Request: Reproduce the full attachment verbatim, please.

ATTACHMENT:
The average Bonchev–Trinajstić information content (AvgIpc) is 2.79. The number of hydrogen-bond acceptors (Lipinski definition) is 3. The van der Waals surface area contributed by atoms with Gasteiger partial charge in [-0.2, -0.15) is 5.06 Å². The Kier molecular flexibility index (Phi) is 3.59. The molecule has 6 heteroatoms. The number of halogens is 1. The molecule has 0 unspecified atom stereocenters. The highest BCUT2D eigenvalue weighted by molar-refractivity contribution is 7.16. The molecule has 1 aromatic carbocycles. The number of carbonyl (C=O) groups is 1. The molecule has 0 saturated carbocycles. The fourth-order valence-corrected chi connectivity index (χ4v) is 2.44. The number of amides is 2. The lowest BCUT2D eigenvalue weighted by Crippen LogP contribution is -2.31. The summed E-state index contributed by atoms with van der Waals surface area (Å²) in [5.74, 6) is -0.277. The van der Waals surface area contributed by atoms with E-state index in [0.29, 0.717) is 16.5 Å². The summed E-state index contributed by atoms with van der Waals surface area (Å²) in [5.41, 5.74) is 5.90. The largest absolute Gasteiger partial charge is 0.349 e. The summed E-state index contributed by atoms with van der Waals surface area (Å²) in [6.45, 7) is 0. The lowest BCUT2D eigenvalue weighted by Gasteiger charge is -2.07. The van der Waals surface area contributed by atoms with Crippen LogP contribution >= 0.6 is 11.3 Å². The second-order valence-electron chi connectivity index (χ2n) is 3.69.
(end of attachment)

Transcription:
The average Bonchev–Trinajstić information content (AvgIpc) is 2.79. The number of hydrogen-bond acceptors (Lipinski definition) is 3. The van der Waals surface area contributed by atoms with Gasteiger partial charge in [-0.2, -0.15) is 5.06 Å². The Kier molecular flexibility index (Phi) is 3.59. The molecule has 6 heteroatoms. The number of halogens is 1. The molecule has 0 unspecified atom stereocenters. The highest BCUT2D eigenvalue weighted by molar-refractivity contribution is 7.16. The molecule has 1 aromatic carbocycles. The number of carbonyl (C=O) groups is 1. The molecule has 0 saturated carbocycles. The fourth-order valence-corrected chi connectivity index (χ4v) is 2.44. The number of amides is 2. The lowest BCUT2D eigenvalue weighted by Crippen LogP contribution is -2.31. The summed E-state index contributed by atoms with van der Waals surface area (Å²) in [5.74, 6) is -0.277. The van der Waals surface area contributed by atoms with E-state index in [0.29, 0.717) is 16.5 Å². The summed E-state index contributed by atoms with van der Waals surface area (Å²) in [5.41, 5.74) is 5.90. The largest absolute Gasteiger partial charge is 0.349 e. The summed E-state index contributed by atoms with van der Waals surface area (Å²) in [6.45, 7) is 0. The lowest BCUT2D eigenvalue weighted by Gasteiger charge is -2.07. The van der Waals surface area contributed by atoms with Crippen LogP contribution >= 0.6 is 11.3 Å². The second-order valence-electron chi connectivity index (χ2n) is 3.69.